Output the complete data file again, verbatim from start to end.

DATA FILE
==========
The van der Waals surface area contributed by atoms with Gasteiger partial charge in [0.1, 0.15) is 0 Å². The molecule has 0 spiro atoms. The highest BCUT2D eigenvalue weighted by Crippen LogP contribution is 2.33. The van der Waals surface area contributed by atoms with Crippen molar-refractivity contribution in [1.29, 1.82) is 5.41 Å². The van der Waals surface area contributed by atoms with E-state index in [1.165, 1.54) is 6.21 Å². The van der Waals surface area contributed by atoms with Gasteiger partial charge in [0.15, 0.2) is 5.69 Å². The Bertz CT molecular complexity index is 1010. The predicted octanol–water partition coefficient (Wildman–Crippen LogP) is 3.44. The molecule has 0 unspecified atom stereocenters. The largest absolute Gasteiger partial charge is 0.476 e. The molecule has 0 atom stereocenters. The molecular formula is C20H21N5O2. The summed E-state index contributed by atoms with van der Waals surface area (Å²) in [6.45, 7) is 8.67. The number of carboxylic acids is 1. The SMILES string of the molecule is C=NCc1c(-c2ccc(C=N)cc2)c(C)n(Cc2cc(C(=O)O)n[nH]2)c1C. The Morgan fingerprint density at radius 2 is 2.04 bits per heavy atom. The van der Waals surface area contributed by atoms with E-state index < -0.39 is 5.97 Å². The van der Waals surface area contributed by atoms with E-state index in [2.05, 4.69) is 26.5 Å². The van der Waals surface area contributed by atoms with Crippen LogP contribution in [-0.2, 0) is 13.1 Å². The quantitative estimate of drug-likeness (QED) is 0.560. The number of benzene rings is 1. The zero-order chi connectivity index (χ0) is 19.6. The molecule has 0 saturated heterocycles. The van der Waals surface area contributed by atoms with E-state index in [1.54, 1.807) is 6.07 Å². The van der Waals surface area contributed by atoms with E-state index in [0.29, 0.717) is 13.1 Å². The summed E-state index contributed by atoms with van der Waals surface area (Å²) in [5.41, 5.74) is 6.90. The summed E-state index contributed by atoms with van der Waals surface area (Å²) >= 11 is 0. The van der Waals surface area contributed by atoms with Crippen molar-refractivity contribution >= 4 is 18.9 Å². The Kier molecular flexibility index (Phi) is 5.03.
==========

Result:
The van der Waals surface area contributed by atoms with Gasteiger partial charge in [0.1, 0.15) is 0 Å². The molecule has 0 spiro atoms. The highest BCUT2D eigenvalue weighted by Crippen LogP contribution is 2.33. The van der Waals surface area contributed by atoms with Crippen molar-refractivity contribution in [1.29, 1.82) is 5.41 Å². The van der Waals surface area contributed by atoms with E-state index in [1.165, 1.54) is 6.21 Å². The van der Waals surface area contributed by atoms with Gasteiger partial charge in [0.15, 0.2) is 5.69 Å². The Bertz CT molecular complexity index is 1010. The predicted octanol–water partition coefficient (Wildman–Crippen LogP) is 3.44. The molecule has 0 unspecified atom stereocenters. The largest absolute Gasteiger partial charge is 0.476 e. The molecule has 0 atom stereocenters. The molecular formula is C20H21N5O2. The summed E-state index contributed by atoms with van der Waals surface area (Å²) in [6.45, 7) is 8.67. The number of carboxylic acids is 1. The SMILES string of the molecule is C=NCc1c(-c2ccc(C=N)cc2)c(C)n(Cc2cc(C(=O)O)n[nH]2)c1C. The Morgan fingerprint density at radius 2 is 2.04 bits per heavy atom. The van der Waals surface area contributed by atoms with E-state index < -0.39 is 5.97 Å². The van der Waals surface area contributed by atoms with E-state index in [2.05, 4.69) is 26.5 Å². The van der Waals surface area contributed by atoms with Crippen LogP contribution in [-0.2, 0) is 13.1 Å². The quantitative estimate of drug-likeness (QED) is 0.560. The number of benzene rings is 1. The zero-order chi connectivity index (χ0) is 19.6. The molecule has 0 saturated heterocycles. The van der Waals surface area contributed by atoms with E-state index in [1.54, 1.807) is 6.07 Å². The van der Waals surface area contributed by atoms with E-state index in [0.29, 0.717) is 13.1 Å². The summed E-state index contributed by atoms with van der Waals surface area (Å²) in [5.41, 5.74) is 6.90. The summed E-state index contributed by atoms with van der Waals surface area (Å²) >= 11 is 0. The van der Waals surface area contributed by atoms with Crippen molar-refractivity contribution >= 4 is 18.9 Å². The Kier molecular flexibility index (Phi) is 5.03.